Wednesday, May 18, 2011

New Mexico Uranium Mining Contamination is a Complex Story

One quarter of the Superfund sites in New Mexico are related to mining and near Grants, New Mexico, there are 97 old uranium mining sites that make up two Superfund sites. Together these mines produced more uranium than any other place on the globe between 1951 and 1980.

Superfund Site in New Mexico

Homestake Mining Company Superfund Site
One is the Homestake Mining Company Site and the other is called the Grants Mining District with its 96 abandoned uranium mines that offer, besides potential groundwater contamination, open adits and shafts. Adits are the horizontal access ways to mines. No doubt many amateur explorers and spelunkers have ventured into these openings to see what they could see, only to leave with an invisible glow lasting the rest of their lifetimes. The New Mexico Environment Department and the Environmental Protection Agency are watching the impact on the region’s groundwater.

While the Homestake site has its own Superfund designation, it is still grouped in with the Grants Mining District. Notable old uranium mills in the area include Phillips Mill, Ambrosia Lake Mill, Bluewater Mill, L-Bar Mill and the Borkum Mill. The Jackpile Mine, near the Laguna Pueblo, was at one time the world’s largest open pit uranium mine and investigations are underway to determine ground water to surface water migration at that site.

Ground water contamination by radioactive materials in this area is complex. The earth’s stratified materials intrude across layers creating pathways that allow surface water, ground water and even the deeper aquifer water to commingle easily. Then there’s the problem of what is called “elevated background radiation.” That’s the normal amount of radioactivity in the area and in the local waters. Because of the high amount of uranium in the ground there is naturally higher levels of radioactive substances in the water.

But mining activities such as storing water that was used for milling processes in large ponds above ground have tended to concentrate the radioactivity before releasing it back to the ground. One example of that comes from the Bluewater Mill where a 30 to 40 acre pond temporarily held mill waste water until it seeped back into the ground. This caused water in a nearby well to rise by 10 feet over its previous 10-year high. Once the ground water effect was noticed, the mill went to Plan B which was to inject the waste water into an injection well, placing it far below ground water at depths between 900 and 1,400 feet. That well operated for 13 years from 1960 to 1973 and handled approximately 500 million gallons of waste water. The result was extensive seepage of waste water and tailings into the potable water aquifers.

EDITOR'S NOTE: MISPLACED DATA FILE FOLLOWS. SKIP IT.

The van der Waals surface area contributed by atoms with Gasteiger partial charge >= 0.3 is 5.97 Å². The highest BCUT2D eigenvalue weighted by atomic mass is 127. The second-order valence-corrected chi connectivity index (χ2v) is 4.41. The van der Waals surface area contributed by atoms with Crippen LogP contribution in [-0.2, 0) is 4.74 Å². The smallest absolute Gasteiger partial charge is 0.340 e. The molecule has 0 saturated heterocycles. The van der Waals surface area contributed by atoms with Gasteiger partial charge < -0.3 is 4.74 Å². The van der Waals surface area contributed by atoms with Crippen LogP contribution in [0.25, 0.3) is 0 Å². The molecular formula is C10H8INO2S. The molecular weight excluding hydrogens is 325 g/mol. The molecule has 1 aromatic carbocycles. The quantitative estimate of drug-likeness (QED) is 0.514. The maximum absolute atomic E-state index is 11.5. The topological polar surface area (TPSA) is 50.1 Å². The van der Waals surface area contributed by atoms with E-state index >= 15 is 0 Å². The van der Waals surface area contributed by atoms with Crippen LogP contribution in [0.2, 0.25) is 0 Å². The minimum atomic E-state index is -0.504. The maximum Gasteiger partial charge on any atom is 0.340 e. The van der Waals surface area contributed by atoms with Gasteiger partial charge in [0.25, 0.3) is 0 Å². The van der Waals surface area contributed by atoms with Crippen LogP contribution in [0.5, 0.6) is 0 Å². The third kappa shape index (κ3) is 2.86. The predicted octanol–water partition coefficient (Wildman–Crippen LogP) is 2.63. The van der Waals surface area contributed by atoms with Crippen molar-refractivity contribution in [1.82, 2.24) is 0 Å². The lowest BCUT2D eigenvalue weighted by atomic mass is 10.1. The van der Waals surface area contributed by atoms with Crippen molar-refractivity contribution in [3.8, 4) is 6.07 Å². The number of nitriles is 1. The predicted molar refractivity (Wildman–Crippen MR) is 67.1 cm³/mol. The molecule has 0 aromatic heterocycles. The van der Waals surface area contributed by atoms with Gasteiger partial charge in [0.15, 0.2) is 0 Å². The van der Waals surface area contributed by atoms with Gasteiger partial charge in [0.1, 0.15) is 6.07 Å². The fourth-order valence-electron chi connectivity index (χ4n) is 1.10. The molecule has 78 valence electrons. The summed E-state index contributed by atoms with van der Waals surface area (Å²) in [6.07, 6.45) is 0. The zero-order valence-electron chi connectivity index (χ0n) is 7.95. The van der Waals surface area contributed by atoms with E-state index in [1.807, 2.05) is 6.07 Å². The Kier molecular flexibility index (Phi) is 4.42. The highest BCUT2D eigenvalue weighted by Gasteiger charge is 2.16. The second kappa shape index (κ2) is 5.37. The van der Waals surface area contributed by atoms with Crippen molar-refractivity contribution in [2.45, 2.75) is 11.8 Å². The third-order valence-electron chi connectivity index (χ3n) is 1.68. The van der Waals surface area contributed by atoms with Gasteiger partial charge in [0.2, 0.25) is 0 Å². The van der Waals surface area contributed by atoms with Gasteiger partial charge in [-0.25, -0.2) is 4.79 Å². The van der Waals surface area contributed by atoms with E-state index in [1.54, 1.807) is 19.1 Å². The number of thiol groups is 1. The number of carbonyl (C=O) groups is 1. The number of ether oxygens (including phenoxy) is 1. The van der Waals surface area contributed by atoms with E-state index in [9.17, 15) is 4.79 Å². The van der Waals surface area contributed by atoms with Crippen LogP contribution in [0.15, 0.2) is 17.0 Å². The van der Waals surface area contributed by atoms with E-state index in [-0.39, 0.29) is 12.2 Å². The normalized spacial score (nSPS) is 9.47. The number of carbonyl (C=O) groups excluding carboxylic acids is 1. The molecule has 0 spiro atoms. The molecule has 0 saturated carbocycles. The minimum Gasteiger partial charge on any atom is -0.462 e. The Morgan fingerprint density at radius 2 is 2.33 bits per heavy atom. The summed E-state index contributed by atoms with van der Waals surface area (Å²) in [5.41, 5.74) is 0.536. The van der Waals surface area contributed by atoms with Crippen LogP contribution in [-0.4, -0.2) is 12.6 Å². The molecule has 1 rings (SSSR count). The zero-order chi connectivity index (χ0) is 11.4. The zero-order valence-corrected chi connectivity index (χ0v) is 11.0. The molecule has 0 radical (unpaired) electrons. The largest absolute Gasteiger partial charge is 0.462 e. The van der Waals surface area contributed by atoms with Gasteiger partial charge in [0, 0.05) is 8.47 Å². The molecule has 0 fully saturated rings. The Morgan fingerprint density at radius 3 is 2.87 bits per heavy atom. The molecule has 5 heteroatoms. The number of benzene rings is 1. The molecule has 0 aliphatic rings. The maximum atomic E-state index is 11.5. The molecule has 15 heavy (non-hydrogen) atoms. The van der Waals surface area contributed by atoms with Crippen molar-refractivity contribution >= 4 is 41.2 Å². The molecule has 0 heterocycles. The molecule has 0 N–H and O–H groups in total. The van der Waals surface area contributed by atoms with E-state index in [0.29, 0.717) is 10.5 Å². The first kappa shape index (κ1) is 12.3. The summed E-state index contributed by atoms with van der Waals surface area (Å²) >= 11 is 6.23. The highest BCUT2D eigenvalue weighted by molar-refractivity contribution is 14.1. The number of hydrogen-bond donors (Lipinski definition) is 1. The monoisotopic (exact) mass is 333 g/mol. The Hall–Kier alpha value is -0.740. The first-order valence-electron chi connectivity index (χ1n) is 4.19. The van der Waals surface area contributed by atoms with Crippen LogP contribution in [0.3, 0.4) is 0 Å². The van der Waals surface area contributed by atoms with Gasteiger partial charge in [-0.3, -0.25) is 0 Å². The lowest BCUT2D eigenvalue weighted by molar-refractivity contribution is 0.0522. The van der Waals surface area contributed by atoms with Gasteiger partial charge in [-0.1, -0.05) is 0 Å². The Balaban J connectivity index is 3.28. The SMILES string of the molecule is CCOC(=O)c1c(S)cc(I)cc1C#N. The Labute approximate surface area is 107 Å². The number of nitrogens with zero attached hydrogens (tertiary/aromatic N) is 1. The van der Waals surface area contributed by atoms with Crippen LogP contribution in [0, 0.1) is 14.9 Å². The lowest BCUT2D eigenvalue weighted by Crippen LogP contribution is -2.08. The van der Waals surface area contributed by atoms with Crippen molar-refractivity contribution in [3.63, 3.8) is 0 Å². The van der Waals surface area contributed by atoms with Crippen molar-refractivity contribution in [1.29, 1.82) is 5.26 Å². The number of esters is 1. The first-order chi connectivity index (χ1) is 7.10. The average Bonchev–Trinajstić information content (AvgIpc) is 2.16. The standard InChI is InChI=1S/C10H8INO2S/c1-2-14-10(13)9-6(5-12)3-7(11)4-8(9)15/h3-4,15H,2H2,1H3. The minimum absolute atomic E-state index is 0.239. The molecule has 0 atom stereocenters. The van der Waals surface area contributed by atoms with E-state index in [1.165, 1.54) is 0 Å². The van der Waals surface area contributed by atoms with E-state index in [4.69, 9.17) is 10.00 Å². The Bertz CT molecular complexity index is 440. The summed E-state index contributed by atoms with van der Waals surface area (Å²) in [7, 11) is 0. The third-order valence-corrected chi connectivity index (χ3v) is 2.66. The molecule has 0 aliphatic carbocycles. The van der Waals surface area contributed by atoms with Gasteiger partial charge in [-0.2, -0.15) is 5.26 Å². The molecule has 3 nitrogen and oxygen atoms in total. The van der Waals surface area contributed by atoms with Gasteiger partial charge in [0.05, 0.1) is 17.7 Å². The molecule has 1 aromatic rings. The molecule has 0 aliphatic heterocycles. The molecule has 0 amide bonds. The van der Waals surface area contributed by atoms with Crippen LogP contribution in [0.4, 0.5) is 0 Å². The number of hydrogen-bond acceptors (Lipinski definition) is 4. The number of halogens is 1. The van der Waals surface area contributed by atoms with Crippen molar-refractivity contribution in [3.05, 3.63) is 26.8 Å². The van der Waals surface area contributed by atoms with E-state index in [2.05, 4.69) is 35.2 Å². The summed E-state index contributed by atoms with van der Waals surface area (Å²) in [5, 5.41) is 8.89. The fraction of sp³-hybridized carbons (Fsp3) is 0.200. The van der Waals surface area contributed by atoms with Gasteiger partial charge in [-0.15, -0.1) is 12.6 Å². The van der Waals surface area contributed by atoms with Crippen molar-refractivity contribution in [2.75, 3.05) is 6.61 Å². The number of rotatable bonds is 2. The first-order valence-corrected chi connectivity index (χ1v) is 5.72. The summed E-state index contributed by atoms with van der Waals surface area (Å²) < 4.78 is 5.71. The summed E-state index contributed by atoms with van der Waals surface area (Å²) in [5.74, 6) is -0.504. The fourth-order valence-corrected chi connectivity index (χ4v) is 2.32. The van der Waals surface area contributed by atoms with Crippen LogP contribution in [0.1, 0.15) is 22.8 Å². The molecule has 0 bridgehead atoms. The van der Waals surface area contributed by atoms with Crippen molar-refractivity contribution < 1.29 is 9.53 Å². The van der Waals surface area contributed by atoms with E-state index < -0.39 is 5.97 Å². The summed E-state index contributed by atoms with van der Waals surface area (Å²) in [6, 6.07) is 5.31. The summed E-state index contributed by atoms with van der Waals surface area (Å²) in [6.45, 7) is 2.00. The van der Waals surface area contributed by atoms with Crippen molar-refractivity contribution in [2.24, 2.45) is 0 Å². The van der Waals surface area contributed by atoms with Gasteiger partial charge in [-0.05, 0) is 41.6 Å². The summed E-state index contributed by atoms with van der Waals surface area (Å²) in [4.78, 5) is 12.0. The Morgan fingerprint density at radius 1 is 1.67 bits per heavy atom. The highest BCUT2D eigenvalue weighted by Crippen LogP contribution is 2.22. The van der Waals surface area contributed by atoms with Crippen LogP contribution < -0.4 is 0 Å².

Of the total 97 sites in the Grants Mining District, federal and state environmental agencies have screened 58. The remaining 39 sites are planned to be screened by September 2011. As far as the Homestake Site goes, “It is unlikely that the ground water in the alluvial and Chinle aquifers will ever meet the drinking water standards of State of New Mexico or EPA without adequate water filtration. All residences in the subdivisions near the Homestake Mining Company (HMC) site have been provided a clean safe adequate water supply through hook-up to public water service.”

Sometimes, having a lot of unoccupied space can be a problem since it can encourage nonchalant attitudes about handling toxic substances. That is demonstrated in Alaska where throughout the 1940s and 1950s the Army used about eight acres under its control for dumping scrap metal, and apparently some materials that created PCB contamination. Read recent news about Homestake, here.

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